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January 2, 2018
by Arthur Hunter

Did CNN go too far by celebrating with a gas-mask bong on live news?

January 2, 2018 12:35 by Arthur Hunter  [About the Author]

A Shift In Culture
CNN recently made headlines when one of their reporters, Randi Kaye, reveled the new year by placing a lit gas mask marijuana bong over her face amidst a crowd of pot enthusiasts as part of their 2018 new year’s celebration countdown on live TV.  The resulting firestorm on social media was swift, but she also had a large share of defenders.   Does the fact that this act would be unthinkable on live news just a few years ago highlight a positive or negative shift in our society?

How did the shift in our culture culminate with a famous news reporter placing a bong to her face on live news happily to demonstrate to millions of families and children how to celebrate good times with using drugs? 

Substance abuse addiction is real and it is a heartbreaking and painful reality for families all over our society, both for those who struggle and for those who are in relationships with addicts.  Showing addictive substances and demonstrating how to use a bong on live TV with children and families watching all over the nation, many of whom actually deal with the heartbreaking struggle of addiction, highlights a compelling and drastic shift in culture that can have detrimental effects on the lives and families that are touched by addiction.

Marijuana, according to the National Institute of Drug Abuse, is the most widely used of all illicit drugs.  Its primary psychoactive (mind-altering) chemical is delta-9-tetrahydrocannabinol (THC), but also contains over 500 additional chemicals and compounds.1 There is a pervasive attitude in our culture that Marijuana is a natural plant, and thus, healthy for the human body.  Some people don’t even see it as a drug, and classify it on the same level as any other kind of produce one would find in the supermarket.  The notion that Marijuana is as healthy as broccoli or brussels sprouts is objectively and scientifically false. 

Marijuana is addictive.  The DSM-5 disorder for Marijuana is called Cannabis Use Disorder and is characterized by an inability to stop using, an inordinate amount of time spent consumed by the drug, and compounded by interference in relationships and life activities such as work, school, responsibility, and hygiene.  Marijuana addiction is responsible for countless destroyed lives and deaths, most notably in the form of vehicular accidents.   

According to the Highway Loss Data Institute, vehicular accidents in marijuana states have risen since the drug was legalized.    Marijuana related fatal car accidents have surged in Washington State, for example, after legalization.2

The idea that something is healthy because it’s natural is a misconception.  Today’s health and wellness culture favors natural ingredients, and companies everywhere have been retooling their ingredients to lessen the amount of chemicals in their food products.  And while this is a good thing, of course, it has unfortunately given rise to a false notion that natural equates to healthy.   Cyanide is natural, for example, it is found all over the organic world, even found in apples.  This doesn’t make it healthy.   Today’s culture considers Marijuana as the “healthy alternative” to cigarettes.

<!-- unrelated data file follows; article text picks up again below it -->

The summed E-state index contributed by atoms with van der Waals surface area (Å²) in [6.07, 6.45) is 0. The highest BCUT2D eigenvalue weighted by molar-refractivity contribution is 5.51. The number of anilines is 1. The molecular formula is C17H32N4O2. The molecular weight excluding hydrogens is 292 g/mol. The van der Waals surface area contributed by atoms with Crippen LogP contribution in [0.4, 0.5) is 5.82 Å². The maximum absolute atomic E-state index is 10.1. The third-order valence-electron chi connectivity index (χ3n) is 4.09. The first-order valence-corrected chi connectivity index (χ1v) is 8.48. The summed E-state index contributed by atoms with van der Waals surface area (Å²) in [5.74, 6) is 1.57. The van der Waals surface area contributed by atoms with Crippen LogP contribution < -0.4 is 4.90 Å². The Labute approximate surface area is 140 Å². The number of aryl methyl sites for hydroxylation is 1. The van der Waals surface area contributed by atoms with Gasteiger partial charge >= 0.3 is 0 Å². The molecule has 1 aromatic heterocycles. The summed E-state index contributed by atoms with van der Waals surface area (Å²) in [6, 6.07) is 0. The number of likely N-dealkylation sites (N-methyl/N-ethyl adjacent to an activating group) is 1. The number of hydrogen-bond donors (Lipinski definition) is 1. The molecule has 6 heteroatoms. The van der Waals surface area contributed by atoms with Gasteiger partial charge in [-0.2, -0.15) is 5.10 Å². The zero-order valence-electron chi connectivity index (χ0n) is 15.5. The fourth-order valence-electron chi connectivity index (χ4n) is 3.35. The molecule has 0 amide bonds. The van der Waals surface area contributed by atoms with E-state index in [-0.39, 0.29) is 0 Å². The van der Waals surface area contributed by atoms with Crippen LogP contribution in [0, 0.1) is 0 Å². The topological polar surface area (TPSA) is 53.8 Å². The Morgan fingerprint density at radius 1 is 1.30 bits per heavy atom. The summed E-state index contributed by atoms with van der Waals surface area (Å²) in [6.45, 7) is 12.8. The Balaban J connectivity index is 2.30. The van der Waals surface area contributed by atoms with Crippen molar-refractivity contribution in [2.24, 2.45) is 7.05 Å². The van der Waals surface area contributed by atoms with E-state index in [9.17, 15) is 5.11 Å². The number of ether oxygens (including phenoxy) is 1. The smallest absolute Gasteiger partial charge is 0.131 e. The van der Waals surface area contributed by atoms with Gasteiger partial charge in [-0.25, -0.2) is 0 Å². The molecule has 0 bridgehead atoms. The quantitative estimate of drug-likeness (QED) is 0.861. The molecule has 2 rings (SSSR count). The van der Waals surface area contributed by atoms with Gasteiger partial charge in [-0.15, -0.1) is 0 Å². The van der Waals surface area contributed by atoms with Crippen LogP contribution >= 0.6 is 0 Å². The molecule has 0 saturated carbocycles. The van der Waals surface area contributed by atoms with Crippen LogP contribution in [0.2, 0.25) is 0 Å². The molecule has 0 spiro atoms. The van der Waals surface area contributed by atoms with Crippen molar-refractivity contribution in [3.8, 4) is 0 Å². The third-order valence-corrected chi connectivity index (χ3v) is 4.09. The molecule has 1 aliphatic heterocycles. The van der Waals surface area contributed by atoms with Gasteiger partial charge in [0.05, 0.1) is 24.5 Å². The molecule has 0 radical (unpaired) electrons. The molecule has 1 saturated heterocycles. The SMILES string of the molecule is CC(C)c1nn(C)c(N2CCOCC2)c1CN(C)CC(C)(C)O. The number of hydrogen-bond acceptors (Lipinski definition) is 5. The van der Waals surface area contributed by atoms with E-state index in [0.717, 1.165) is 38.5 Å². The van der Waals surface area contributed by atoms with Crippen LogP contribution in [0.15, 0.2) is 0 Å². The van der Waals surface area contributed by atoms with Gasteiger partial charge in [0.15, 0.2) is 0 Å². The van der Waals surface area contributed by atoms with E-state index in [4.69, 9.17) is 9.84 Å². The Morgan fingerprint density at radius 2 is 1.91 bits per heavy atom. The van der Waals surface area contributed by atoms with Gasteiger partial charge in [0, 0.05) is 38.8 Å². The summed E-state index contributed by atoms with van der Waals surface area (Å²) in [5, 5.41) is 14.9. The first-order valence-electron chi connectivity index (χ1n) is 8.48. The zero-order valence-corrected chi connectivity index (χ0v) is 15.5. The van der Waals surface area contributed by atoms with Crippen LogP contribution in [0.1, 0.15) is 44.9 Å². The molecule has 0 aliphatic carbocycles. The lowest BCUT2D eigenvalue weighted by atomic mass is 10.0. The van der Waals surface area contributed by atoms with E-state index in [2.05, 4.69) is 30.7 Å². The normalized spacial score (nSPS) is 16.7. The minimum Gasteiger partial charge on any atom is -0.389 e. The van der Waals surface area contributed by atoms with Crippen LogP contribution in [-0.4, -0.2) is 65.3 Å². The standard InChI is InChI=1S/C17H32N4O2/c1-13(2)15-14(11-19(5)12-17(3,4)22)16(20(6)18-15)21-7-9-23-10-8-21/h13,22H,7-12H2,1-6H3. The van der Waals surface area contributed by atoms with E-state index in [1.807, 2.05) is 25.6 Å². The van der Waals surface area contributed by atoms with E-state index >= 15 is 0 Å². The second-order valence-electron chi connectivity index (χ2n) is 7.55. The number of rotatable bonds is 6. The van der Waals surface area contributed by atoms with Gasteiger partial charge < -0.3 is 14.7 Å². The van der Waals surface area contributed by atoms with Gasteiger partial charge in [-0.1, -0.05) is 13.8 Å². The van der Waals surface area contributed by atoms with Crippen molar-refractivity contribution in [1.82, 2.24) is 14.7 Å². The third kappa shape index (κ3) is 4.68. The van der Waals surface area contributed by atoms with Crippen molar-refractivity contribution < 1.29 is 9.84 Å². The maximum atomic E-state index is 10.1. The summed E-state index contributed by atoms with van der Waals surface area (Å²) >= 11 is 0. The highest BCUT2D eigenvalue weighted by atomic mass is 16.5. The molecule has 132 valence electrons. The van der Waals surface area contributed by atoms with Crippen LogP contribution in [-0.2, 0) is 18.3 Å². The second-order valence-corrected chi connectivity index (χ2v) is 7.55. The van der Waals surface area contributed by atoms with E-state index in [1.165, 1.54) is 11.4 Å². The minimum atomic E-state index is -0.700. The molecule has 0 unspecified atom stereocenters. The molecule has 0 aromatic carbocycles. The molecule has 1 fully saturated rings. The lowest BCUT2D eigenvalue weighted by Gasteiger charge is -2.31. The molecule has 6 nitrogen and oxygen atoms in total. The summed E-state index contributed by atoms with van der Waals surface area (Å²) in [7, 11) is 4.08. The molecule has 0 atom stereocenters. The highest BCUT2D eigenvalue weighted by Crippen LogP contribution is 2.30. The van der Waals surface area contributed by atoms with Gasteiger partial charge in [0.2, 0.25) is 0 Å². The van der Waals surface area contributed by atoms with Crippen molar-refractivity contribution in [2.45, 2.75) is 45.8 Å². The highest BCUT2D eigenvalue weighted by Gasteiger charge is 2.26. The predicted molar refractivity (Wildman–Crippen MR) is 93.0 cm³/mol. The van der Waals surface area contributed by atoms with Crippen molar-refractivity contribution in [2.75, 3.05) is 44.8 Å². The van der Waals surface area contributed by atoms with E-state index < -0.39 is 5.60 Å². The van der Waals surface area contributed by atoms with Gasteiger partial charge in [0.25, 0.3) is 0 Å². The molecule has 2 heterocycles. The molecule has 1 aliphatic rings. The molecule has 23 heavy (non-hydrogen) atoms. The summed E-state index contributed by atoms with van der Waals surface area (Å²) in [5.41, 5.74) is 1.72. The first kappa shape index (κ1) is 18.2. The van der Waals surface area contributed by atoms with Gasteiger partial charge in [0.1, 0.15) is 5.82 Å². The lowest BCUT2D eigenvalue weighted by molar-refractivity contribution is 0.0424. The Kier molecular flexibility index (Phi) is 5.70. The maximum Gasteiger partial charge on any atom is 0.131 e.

Cigarettes are bad, but pot is healthy.  

Business insider recently wrote an article titled “23 health benefits to Marijuana”.3   And it is not alone.  Many other news outlets have, over the recent years, associated the words “marijuana” with “healthy”, no different than associating “exercise” with “healthy” or “salads” with “healthy.”  The problem is, however, that marijuana is a drug that is classified by the FDA.  There are also many “health benefits” to Advil and Tylenol, but people don’t normally associate the term “health benefits” to a biologically active drug.   And this is part of the false narrative that resulted in CNN demonstrating how to smoke a gas-mask bong on live news, that too often the concept of “health benefits” and marijuana have been inexorably linked causing people to disregard its addictive and potentially destructive properties, either by ignorance or on purpose.

Would CNN ever consider going to a bar or frat party and demonstrating how to ingest a beer bong among drunkenness as a show of celebration and happiness?  Considering all the families and people who have suffered as a result alcoholism, a very real problem in our society, it would be incomprehensible that a news outlet would do this, and yet there was CNN at the end of 2017 doing that very thing with an addictive and illicit drug.  All because of the false narrative in our society that pot=plant=green=natural=healthy.   Addiction is not a joke.  It is not fun or light-hearted.  It is a life-gripping struggle for those who are affected by it, and our children should be taught that recreational drug use is a danger with the potential to take over and destroy their lives and not illuminate it and revel in it as something that is part of a celebration. 



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About the Author

Arthur Hunter

Arthur Hunter is a computer programmer and co-founder of Theravive. He has been in the tech industry for over 20 years, with multiple Microsoft certifications. He has a love and passion for the intersection of technology and mental health and how the gadgets we use and the time we spend on them play a part in our mental well being, for better or worse. Together with his wife in 2007 they founded Theravive, which currently has thousands of licensed therapists and psychologists. He enjoys writing on occasion, reporting on mental health and technology. You can reach Arthur at 360-350-8627 or write him at webadmin - at -

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